A Bolivian man holds a crucifix made from palm fronds during Palm Sunday Mass in 2017 in La Paz. The Easter celebration becomes even more meaningful after the liturgies of Holy Week. (CNS photo/David Mercado, Reuters)

In her book “The Cloister Walk,” spiritual writer Kathleen Norris shares her Holy Week schedule. It includes morning prayers, choir rehearsal and evening liturgy services. What I really noticed, though, was that right smack in the middle of her afternoons, she wrote “NAP!!!” Yes, in capital letters and with extra exclamation points.

I was grateful to read this, as if Norris gave me permission to admit the exhaustion of Holy Week. As we walk through the story of Christ’s passion, I feel it in every atom of both my body and my soul.

My parish has a joyful processional for Palm Sunday. My school-age sons are radiant, waving their palm fronds as we parade into the church, our path lined with trumpeters and singers. We sing, “Christ Jesus, victor!” full force, smiling until our cheeks hurt.

We march around the corner to enter the church and see a lone bagpiper, playing a different tune, one foreshadowing death. I’ll remember that just a week later, the joyous crowd transforms to a jeering mob, calling for our Lord’s death. It’s a vulnerability I feel in my own body, staying with me as we stand, my knees shaking, listening to the Passion readings.

This grief stays with me all week, as I turn the story over in my heart.

On Holy Thursday, the Last Supper, I imagine the repulsion of the men as they watched Jesus wash their feet. “How could he lower himself to serve us in this way?” they asked each other, not knowing what was in store for their beloved Christ.

That night, I lay in bed, thinking of Peter’s denial and how that could so easily have been me. I make a mental note to take a nap after the service tomorrow.

On Good Friday, my legs wobble as I move forward in the line for the veneration of the cross. I imagine myself, there before him in pain, dying. Even though I shouldn’t, I attempt to control my emotions in front of my fellow parishioners.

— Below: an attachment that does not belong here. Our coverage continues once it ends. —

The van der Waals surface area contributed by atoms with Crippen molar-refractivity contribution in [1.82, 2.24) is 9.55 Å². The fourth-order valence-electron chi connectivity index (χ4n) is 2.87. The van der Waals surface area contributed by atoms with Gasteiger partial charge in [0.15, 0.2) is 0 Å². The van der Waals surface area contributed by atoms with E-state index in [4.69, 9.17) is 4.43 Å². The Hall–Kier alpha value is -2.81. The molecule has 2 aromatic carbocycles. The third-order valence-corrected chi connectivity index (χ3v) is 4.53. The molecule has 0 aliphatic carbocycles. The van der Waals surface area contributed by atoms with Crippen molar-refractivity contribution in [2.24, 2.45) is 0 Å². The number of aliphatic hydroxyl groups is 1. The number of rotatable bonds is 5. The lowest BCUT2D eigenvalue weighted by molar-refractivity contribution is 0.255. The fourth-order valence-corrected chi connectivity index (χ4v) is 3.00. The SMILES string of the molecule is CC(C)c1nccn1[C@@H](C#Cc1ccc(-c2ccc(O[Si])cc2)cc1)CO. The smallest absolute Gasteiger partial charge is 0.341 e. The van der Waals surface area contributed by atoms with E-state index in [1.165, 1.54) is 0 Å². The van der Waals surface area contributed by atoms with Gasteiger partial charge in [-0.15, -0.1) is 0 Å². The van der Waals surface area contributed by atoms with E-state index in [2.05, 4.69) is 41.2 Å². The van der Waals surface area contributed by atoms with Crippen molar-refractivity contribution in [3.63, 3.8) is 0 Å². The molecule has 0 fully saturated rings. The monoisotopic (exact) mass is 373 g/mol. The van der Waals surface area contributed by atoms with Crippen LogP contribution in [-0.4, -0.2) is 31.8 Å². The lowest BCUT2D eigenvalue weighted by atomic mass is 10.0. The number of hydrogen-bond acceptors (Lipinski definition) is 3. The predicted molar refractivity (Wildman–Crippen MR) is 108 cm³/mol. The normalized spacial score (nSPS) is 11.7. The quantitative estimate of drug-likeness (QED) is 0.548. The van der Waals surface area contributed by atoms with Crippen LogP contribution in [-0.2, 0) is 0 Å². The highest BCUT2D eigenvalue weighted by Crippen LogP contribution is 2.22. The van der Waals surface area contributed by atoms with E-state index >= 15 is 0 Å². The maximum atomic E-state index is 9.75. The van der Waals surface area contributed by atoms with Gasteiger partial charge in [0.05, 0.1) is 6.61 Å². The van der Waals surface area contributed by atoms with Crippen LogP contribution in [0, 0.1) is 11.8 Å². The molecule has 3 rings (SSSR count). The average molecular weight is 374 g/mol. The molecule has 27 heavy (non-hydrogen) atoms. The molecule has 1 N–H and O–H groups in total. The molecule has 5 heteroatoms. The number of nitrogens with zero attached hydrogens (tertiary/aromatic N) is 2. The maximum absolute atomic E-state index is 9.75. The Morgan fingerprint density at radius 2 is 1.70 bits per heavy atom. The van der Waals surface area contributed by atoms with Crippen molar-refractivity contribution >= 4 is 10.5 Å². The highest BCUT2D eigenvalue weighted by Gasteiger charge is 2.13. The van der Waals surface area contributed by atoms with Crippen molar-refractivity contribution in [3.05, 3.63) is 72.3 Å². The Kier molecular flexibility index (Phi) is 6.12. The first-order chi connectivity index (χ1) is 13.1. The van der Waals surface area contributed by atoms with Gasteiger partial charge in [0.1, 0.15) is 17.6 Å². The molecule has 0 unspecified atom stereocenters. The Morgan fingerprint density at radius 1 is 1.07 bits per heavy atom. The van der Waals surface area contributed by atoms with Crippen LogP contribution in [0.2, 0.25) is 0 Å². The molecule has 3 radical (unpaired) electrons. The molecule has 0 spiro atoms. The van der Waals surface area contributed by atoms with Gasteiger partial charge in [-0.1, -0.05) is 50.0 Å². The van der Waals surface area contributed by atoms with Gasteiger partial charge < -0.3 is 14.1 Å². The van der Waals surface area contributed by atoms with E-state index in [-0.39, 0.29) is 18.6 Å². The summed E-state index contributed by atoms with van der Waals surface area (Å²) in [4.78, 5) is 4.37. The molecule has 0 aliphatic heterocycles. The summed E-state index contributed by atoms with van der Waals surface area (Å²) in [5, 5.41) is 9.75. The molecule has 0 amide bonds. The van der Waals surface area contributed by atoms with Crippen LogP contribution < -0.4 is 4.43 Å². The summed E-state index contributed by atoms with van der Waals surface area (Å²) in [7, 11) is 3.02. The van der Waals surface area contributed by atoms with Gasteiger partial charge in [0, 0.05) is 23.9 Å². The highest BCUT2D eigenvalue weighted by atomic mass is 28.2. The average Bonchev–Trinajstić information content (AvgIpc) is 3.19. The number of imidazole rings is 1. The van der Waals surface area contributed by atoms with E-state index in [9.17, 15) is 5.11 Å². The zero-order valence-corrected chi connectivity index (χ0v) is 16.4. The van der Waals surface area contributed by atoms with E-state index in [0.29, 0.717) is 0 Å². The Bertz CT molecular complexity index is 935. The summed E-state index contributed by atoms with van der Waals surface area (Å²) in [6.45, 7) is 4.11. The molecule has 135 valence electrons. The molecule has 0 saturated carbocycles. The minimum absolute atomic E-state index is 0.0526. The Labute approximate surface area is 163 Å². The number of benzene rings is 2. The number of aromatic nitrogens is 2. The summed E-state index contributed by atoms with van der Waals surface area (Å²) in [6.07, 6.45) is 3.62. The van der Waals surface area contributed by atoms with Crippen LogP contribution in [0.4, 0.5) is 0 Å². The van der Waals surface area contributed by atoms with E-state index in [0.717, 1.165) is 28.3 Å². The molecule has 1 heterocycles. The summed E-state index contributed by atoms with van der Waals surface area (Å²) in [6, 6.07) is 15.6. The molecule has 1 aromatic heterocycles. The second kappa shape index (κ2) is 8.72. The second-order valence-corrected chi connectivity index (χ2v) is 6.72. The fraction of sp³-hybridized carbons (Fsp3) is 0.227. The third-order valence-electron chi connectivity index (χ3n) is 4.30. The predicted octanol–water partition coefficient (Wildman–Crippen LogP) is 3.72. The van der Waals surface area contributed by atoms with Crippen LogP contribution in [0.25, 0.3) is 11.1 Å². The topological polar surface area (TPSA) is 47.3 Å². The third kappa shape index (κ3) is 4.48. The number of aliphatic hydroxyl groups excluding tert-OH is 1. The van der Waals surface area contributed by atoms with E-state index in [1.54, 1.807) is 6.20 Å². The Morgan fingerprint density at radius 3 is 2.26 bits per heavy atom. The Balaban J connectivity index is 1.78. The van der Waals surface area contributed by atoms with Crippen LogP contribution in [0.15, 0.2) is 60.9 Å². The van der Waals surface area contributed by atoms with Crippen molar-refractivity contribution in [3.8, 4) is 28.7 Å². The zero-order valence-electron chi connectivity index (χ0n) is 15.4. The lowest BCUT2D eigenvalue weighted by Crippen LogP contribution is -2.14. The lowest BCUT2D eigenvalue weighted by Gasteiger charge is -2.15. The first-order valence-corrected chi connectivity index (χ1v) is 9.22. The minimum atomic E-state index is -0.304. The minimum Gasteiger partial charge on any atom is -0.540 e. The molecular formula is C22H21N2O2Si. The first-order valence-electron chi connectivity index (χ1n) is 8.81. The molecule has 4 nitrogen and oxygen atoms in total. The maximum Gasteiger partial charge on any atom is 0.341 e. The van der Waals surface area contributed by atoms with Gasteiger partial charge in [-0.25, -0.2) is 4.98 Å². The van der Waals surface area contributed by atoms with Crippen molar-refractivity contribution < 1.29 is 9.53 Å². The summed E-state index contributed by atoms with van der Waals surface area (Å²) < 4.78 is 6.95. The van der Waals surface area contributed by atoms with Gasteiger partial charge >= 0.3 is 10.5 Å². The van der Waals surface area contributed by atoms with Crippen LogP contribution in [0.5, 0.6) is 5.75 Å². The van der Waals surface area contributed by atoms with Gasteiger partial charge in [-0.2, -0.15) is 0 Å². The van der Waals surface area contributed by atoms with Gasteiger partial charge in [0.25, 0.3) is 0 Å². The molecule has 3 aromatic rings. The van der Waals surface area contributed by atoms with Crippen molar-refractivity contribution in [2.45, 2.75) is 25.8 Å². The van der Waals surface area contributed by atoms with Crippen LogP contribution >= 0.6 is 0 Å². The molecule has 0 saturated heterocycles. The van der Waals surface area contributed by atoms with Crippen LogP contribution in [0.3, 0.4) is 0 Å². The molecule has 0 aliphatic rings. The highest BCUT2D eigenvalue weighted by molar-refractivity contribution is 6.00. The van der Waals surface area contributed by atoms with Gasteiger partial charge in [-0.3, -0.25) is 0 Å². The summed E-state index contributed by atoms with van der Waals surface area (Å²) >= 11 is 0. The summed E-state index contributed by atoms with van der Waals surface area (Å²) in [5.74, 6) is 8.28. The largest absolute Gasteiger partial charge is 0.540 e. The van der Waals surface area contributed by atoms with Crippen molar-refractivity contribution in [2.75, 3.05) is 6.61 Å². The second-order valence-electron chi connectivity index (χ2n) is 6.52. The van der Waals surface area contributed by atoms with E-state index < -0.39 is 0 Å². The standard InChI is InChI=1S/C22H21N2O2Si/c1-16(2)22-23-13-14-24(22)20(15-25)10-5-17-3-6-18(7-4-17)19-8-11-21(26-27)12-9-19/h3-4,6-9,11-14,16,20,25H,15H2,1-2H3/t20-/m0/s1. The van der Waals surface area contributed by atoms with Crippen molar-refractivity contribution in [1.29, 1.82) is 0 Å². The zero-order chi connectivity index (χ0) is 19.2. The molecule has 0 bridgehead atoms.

I think of Jesus’ last words as I wrap myself in a blanket on my couch at home: “My God, my God, why have you forsaken me?” Jesus’ loneliness and grief surpassed mine. He understands. I pray for peace.

And on Easter Vigil, even though our catechumens are baptized that evening, reminding us of the glory to come, my body is sore, my soul exhausted, like the children who fall asleep on the church pews.

I am waiting, and I wonder if the disciples remembered the psalm, that Saturday night, as they too waited: “Wait for the Lord; take courage; be stouthearted, wait for the Lord!” (Ps 27:14)

It’s not just that first Passion that I am reliving. It’s personal, my own walk with Christ, today, when I so desperately need the season of Lent to refocus my love and desires on him. And yet, my soul grieves too for the day when all creation is united with Christ, when we are all made new.

The next morning, I feel the weight of despair lifted as I ready the family for Easter Mass. The waiting is over! He is risen!

The dark colors of mourning have been replaced with our brilliant Easter best. The usher greets us at the door, saying we all look like a bunch of Easter eggs in our carnation pinks, robin’s-egg blues and canary yellows. I embrace him and all the faces I saw this week; heartbroken and weary, we are now transformed, energized, our faces revealing freedom and love.

My friend Ann Marie says, “Easter isn’t nearly as meaningful to me if I don’t go through those liturgies first.” I’d have to agree, as I watch the jubilant processional. My eyes are full of tears again, but this time they are tears of joy as I sing with all creation, “Oh, praise him! Alleluia!”

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Gonzalez is a freelance writer.